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Focus on Church Tech Director Health at Tech Leaders Retreat 2016

Focus on Church Tech Director Health at Tech Leaders Retreat 2016

Seeking balance inside and outside of work and ministry focus of Tech Leaders Retreat at WFX 2016.

WFX Expo and Conference celebrated its 11th year of providing education and tools to assist growing churches this past week, September 21-22. This year’s conference, held at the Kentucky Exposition Center in Louisville, was no exception. On Tuesday this week, 5 pre-conference workshops - each being 5 hours in length - were offered.

Among the group of sessions, were the Tech Leaders Retreat, The Innovative Small Church, Filmmaking, and The Safety and Security Pre-Conference.

The most popular session, the Tech Directors Retreat, was facilitated by a group of dedicated and seasoned church tech directors. From the outset, Church of the Highlands production manager Justin Firesheets who led the discussion highlighted the retreat’s focus by stating, “this year's Retreat would be significantly different from years past.”

The panel's focus honed in on spiritual health and personal health - for the technical director themselves. Firesheets cited this focus was motivated by results called out from the recent Worship Facilities Tech Director Survey report. Among the report’s findings, Firesheets referenced these numbers:

72 percent of Tech Directors are struggling or are wishing their spiritual life was better.
42 percent say their church doesn't take an active interest in their spiritual health.

The panel’s speakers included Jason Castellente, the technical director at the National Community Church in Washington, D.C.,David Leuschner, executive director of technical arts for Gateway Church and Greg Baker, global technical director for Saddleback Church.

As explained by Firesheets, for so many tech directors or leaders of tech teams, seeking out practical ways to separate one's work and home life is something that often is pushed to the side, only to become a bigger problem in future years.

Unfortunately, that balance can get so skewed over time, that one can begin having "unhealthy feelings for your employer and family.”

What makes that balance so tough, acknowledged Baker, is an easy tendency to want to continue working even after coming home.

"We get caught in the invisible busyness of life," he said. "But it's in your hands [to decide how busy you want to be]. Pointing to a passage in the Bible, Exodus 34:21: "You shall work six days, but on the seventh day you shall rest; even during plowing time and harvest you shall rest," Baker then noted there should be no rationalization for not taking one day off a week from work.

Once you have decided what day of the week it will be that you will be taking off, Baker said, "Make sure those in your church know what day is your day off.”

Leuschner also discussed having had too many responsibilities to juggle and the need to cut back.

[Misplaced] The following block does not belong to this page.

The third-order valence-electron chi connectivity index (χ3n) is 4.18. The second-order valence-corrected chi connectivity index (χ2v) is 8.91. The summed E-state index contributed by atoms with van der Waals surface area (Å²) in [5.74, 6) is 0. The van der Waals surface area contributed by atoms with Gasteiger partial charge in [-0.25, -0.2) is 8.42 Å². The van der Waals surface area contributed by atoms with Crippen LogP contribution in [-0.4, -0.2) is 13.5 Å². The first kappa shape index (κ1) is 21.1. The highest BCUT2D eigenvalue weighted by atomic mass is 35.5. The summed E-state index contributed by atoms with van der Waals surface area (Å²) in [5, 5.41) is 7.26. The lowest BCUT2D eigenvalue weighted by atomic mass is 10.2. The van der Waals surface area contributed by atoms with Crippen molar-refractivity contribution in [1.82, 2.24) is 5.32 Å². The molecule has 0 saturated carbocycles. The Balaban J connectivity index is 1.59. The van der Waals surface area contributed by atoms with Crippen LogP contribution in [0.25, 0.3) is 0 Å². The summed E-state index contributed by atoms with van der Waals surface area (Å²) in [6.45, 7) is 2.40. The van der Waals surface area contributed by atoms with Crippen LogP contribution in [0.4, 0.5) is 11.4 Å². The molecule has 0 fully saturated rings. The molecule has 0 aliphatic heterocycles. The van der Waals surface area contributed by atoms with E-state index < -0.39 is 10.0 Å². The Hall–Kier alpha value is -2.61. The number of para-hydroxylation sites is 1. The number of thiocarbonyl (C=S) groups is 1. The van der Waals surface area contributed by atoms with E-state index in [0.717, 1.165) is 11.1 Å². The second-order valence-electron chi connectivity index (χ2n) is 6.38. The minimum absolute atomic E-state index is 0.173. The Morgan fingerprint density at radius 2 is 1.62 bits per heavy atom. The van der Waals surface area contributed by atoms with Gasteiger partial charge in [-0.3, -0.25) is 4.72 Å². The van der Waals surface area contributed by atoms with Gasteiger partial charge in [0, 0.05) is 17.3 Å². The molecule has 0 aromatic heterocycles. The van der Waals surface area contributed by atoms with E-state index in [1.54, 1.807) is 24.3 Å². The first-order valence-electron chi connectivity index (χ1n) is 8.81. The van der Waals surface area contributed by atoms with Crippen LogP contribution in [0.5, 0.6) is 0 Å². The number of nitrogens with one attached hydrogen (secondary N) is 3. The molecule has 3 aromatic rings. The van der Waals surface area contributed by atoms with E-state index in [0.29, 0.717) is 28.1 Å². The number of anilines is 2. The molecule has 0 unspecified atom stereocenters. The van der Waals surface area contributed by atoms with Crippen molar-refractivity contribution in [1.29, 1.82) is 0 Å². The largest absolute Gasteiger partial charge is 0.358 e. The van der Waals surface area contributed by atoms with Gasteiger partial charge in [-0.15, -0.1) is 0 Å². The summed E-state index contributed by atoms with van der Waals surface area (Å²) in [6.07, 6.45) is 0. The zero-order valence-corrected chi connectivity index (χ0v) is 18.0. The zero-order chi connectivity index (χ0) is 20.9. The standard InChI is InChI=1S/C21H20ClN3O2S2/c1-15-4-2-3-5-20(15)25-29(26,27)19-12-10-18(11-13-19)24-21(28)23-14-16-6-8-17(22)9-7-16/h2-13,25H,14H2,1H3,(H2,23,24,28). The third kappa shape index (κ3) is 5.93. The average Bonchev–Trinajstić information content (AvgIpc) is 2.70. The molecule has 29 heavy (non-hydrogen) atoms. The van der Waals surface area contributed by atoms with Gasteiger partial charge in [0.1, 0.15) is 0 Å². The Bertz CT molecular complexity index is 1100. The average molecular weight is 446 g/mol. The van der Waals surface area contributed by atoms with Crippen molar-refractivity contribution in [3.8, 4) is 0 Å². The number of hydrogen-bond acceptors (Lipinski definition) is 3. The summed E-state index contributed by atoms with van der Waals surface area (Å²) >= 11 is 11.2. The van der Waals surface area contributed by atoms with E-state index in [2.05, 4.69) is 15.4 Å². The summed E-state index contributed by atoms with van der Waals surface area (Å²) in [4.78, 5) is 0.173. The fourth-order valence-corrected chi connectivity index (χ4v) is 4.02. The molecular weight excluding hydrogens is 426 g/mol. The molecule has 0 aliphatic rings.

"I had to set up boundaries, and had to prioritize what was important in my life," he said. "Even though I had three jobs, I had to decide that for me, at 6 p.m., this stops and [personal time] starts.”

Among the afternoon’s discussions, Firesheets wanted to make sure that each of the more than 100 people sitting in the on the session would come away with valuable information, but also new bonds and relationships. Citing his experiences over the years at WFX, he found the relationships formed during each year's conference to be incredibly valuable.

To force attendees into potentially making such bonds knowing that many of those sitting at the 20 or so round tables in the room were likely sitting with cohorts, friends, or acquaintances   Firesheets reshuffled the room.

Among the topics dicussed, was the training and leading of volunteers.

"It is our responsibility as leaders of our teams to delegate, even though we are typically doers," said Bacus. "Pushing more decisions down into my team, to allow them to grow in leadership opportunities (is what I should be doing)."

And when it comes to finding volunteers, Bacus voiced a willingness to bring them on early, with the long-term thinking of having them become big contributors years down the road.

"I've had kids that are 10, 11, 12 years old in the kids room," he said. "I want to get them plugged in then, so that when they are 18 or 19, I can unleash them onto something bigger."

On volunteers, Leuschner said, "Don't take away the opportunity from your volunteers or staff to serve (by trying to do too much yourself)." 

In the goal of inspiring people to volunteer, Firesheets said that at Church of the Highlands, in Birmingham, Ala., "We do this well, as it's a no pressure atmosphere. If you feel like you want to be a part of something, we can help you. It's not that we are desperate to find people. You have to connect the role with the impact that it makes. They cannot see it as a job or as an obligation."

TAGS: Gear News
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